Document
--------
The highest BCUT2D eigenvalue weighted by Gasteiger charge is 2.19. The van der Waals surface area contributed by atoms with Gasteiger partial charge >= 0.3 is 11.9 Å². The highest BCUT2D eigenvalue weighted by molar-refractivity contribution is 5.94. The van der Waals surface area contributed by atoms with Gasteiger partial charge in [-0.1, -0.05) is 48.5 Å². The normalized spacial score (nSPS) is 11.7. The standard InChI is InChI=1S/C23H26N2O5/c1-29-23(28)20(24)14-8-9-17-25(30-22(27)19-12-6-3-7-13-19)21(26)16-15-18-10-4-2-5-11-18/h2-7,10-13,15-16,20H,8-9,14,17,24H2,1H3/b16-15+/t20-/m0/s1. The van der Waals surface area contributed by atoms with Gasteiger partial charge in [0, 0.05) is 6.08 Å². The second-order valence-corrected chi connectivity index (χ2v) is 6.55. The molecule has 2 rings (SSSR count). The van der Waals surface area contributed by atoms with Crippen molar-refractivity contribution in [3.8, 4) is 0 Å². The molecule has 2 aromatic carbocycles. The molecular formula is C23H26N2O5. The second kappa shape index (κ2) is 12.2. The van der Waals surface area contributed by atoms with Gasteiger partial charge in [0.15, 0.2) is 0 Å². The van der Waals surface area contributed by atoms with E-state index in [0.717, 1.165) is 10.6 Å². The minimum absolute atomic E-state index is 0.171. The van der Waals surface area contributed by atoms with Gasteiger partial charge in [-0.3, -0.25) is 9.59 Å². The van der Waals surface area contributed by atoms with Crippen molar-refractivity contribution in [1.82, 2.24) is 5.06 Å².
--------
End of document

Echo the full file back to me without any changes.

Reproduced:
The highest BCUT2D eigenvalue weighted by Gasteiger charge is 2.19. The van der Waals surface area contributed by atoms with Gasteiger partial charge >= 0.3 is 11.9 Å². The highest BCUT2D eigenvalue weighted by molar-refractivity contribution is 5.94. The van der Waals surface area contributed by atoms with Gasteiger partial charge in [-0.1, -0.05) is 48.5 Å². The normalized spacial score (nSPS) is 11.7. The standard InChI is InChI=1S/C23H26N2O5/c1-29-23(28)20(24)14-8-9-17-25(30-22(27)19-12-6-3-7-13-19)21(26)16-15-18-10-4-2-5-11-18/h2-7,10-13,15-16,20H,8-9,14,17,24H2,1H3/b16-15+/t20-/m0/s1. The van der Waals surface area contributed by atoms with Gasteiger partial charge in [0, 0.05) is 6.08 Å². The second-order valence-corrected chi connectivity index (χ2v) is 6.55. The molecule has 2 rings (SSSR count). The van der Waals surface area contributed by atoms with Crippen molar-refractivity contribution in [3.8, 4) is 0 Å². The molecule has 2 aromatic carbocycles. The molecular formula is C23H26N2O5. The second kappa shape index (κ2) is 12.2. The van der Waals surface area contributed by atoms with Gasteiger partial charge in [0.15, 0.2) is 0 Å². The van der Waals surface area contributed by atoms with E-state index in [0.717, 1.165) is 10.6 Å². The minimum absolute atomic E-state index is 0.171. The van der Waals surface area contributed by atoms with Gasteiger partial charge in [-0.3, -0.25) is 9.59 Å². The van der Waals surface area contributed by atoms with Crippen molar-refractivity contribution in [1.82, 2.24) is 5.06 Å².